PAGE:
Operation Iraqi Freedom leaves behind a mixed legacy

Julia LeDoux
March 20, 2019 - 7:00 am
Soldiers, Iraqis, guns

82nd Airborne Division

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Army veteran Dennis Higgins didn’t see President George W. Bush’s March 19, 2003 address to the nation announcing the launch of Operation Iraqi Freedom.

He was already in Kuwait with the 82nd Airborne Division, waiting to cross the border into Iraq to take down its leader, Saddam Hussein.

“I didn’t cross the border March 19,” he said. “I was a couple of days behind.”

Bush launched OIF to rid Iraq of Hussein and eliminate the former dictator's ability to develop weapons of mass destruction.  In the days following Bush’s address, U.S.-led coalition forces swept through the country and quickly drove Hussein from power.

Higgins was part of a ground surveillance team for an intelligence battalion that initially arrived in Kuwait on Valentine’s Day in 2003.

Saddam Hussein painting
82nd Airborne Division

“A lot of the time, we were providing security for our human intelligence teams,” he said. “As our human teams would meet with different people, we were their security.”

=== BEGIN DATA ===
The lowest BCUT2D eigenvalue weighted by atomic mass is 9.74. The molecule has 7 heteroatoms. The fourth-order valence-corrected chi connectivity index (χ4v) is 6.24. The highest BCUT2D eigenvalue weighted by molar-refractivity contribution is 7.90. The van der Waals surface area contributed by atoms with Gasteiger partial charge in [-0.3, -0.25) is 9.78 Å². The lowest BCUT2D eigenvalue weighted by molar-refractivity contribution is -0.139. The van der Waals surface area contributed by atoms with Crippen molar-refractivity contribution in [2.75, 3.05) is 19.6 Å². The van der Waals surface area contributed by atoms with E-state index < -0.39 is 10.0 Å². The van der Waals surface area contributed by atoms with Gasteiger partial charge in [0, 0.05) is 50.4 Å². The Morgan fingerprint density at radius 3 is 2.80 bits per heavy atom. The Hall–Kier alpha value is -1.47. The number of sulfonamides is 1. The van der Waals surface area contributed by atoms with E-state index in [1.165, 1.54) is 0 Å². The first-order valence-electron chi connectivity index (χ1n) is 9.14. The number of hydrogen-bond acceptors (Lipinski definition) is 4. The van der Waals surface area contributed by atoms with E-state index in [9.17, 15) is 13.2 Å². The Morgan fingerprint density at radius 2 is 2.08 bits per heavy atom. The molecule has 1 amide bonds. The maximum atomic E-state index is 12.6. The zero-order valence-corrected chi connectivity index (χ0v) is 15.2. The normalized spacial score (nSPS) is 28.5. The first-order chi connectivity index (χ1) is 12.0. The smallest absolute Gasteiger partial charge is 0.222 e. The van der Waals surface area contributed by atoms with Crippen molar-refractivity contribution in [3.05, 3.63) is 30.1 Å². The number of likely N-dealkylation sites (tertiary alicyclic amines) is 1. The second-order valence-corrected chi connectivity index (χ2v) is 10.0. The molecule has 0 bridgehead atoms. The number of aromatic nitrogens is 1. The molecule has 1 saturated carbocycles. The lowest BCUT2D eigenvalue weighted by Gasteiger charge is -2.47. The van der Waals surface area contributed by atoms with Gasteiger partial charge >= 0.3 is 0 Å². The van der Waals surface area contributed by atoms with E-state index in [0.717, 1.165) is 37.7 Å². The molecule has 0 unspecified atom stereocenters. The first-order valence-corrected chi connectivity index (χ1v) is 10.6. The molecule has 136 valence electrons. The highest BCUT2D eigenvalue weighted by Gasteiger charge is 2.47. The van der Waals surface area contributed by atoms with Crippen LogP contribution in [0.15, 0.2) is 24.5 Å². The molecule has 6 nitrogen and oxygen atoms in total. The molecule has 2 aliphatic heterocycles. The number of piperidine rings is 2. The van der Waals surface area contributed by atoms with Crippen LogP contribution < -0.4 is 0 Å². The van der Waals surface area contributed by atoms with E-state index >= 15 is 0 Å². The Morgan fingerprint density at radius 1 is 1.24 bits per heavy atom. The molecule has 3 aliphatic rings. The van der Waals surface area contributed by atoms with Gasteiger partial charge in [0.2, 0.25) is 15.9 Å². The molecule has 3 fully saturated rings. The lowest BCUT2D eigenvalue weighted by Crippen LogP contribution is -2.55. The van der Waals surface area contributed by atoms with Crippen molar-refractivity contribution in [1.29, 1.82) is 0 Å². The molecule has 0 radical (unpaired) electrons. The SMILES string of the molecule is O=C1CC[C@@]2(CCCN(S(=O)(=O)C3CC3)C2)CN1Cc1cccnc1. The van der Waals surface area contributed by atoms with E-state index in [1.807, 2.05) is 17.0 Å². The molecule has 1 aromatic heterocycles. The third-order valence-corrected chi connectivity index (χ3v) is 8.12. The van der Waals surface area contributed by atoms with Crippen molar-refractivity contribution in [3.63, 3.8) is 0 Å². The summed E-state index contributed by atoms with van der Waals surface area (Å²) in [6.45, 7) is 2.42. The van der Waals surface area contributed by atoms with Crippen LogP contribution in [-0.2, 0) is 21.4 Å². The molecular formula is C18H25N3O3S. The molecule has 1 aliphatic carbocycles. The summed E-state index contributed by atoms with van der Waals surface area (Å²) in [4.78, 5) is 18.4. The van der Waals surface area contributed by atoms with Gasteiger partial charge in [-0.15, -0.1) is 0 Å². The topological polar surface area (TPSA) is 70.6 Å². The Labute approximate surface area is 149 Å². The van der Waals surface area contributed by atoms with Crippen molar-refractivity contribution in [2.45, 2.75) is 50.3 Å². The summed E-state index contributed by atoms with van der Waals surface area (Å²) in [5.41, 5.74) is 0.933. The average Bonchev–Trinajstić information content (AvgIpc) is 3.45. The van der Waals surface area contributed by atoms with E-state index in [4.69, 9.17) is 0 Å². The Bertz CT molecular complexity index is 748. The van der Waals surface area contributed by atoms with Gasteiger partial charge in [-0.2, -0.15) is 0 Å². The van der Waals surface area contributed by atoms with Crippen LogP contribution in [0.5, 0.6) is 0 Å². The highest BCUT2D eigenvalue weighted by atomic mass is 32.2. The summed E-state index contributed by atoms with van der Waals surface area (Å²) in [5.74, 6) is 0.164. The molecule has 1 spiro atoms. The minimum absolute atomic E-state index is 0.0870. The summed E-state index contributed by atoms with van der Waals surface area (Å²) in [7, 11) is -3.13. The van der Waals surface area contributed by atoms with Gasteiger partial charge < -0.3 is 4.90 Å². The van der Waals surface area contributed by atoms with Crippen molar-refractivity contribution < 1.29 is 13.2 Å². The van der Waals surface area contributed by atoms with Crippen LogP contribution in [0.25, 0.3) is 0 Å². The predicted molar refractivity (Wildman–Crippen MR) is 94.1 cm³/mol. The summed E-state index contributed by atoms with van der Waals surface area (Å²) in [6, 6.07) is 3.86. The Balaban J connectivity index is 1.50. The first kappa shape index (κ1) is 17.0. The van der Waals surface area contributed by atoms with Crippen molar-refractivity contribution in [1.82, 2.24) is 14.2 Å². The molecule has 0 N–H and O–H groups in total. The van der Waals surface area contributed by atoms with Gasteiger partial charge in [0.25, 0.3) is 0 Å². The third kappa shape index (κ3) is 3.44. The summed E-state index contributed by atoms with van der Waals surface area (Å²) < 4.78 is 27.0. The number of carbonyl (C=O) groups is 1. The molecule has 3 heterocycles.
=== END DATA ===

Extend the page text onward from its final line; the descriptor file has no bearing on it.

Only three out of the 75 soldiers that made up Higgins’ unit had any combat experience when OIF began.

“That kind of contrasted to my later deployments, when everyone had combat experience,” he said.  “Even when I was in boot camp, only three of 12 drill sergeants had combat experience.”

Higgins’ unit returned to its home base of Fort Bragg, North Carolina in May that same year. 

“I remember thinking why are we leaving,” he said. “But, that was above my pay grade. I didn’t understand that, and still, don’t.”

Battle OIF
82nd Airborne Division

The unit was sent back to Iraq a few months later in August.

“It was like that movie `Groundhog Day,’” he said. “We were asking what are we doing back here again?”

Higgins himself would deploy to Iraq three additional times for a total of five tours there. He also served in Afghanistan twice.

“When I initially enlisted it was to go after Al Qaeda and Osama bin Laden,” he said. “When we initially went into Iraq, it was for WMDs. It turned into a big slog. There wasn’t a big meaning to it.”

Even though it was mission accomplished for OIF when it came to driving Hussein from power, Higgins said the legacy of the conflict is a mixed one.

“I don’t know what the legacy is going to be,” Higgins said. “It’s still going on. I’m not sure anyone can explain why.”

Operation Iraqi Freedom was renamed Operation New Dawn in December of 2011, when the last American troops in Iraq crossed the border back into Kuwait.

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